Years ago I took a walk around the neighborhood and had to duck under some branches that were in the way of the sidewalk and found that I was also moving in and out of sunshine and stepping over large mounds in the sidewalk cement that had been uprooted by big trees. I kept thinking to myself “Wow! Life is like this walk! Sometimes you have to duck and sometimes you have to watch your step. Sometimes everything in front of you is bright and clear and open and sometimes it is dark and a bit shadowy.”

The revelations of that walk have always stuck with me.

This Christmas I received a puzzle. A beautiful Italian water scene. I haven’t done a puzzle in a really long time but was excited by the prospect. My husband joined me, too. Sometimes we worked together and other times on our own. Very quickly I realized that the puzzle was yet another one of those “Life is…” revelations as it sat there on the table beckoning me. My response varied from day to day. There were times I relished the challenge and dug in while at other times I turned my back on it, not up to the commitment and even a bit frustrated.

“Life is like a 1,000 piece puzzle!” I found myself constantly saying. In fact, the quiet I anticipated while doing the puzzle was sometimes overrun with the revelation in my spirit: Life really, truly is like a 1,000 piece puzzle!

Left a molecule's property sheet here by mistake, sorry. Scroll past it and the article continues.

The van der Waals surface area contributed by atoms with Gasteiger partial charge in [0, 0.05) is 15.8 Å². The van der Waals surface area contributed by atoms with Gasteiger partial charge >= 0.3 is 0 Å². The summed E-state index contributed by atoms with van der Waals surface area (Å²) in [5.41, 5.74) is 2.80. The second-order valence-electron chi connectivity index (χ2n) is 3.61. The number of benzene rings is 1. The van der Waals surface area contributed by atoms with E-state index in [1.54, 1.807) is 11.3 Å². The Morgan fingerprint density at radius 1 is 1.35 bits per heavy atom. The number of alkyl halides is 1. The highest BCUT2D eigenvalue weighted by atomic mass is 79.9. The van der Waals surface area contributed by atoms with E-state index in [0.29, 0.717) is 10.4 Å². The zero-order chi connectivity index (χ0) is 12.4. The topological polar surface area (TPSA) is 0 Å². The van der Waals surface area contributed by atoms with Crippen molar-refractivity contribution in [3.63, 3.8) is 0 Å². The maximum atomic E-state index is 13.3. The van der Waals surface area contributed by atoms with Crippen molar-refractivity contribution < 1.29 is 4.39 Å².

1.      All the pieces fit—even if you don’t see that truth right away.
2.      Try as you might, pieces that seem to go together can’t be forced if they really don’t go together; on the other hand you can’t be afraid to at least try to see if the pieces fit!
3.      It’s nice to have someone to do it with but sometimes you just need to go at it alone.
4.      Sometimes you need to take a step back—take a break—to get a better picture of what is happening.
5.      There will be times when all things come together without any effort—and there will be times when no matter what you do, nothing works out; but it is ALL GOOD!

And now that my puzzle is finished, I am struck by the incredible understanding that it really is all about the journey!

Sunday, January 11, 2015

Tending the Temple

January 10
 St. Gregory of Nyssa (330-395)

For this very reason make every effort to supplement your faith with virtue, and virtue with knowledge, and knowledge with self-control, and self-control with steadfastness, and steadfastness with godliness, and godliness with brotherly affection, and brotherly affection with love. 2 Peter 1: 5-7

A greedy appetite for food is terminated by satiety and the pleasure of drinking ends when our thirst is quenched. And so it is with the other things... But the possession of virtue, once it is solidly achieved, cannot be measured by time nor limited by satiety. Rather, to those who are its disciples it always appears as something ever new and fresh. St. Gregory of Nyssa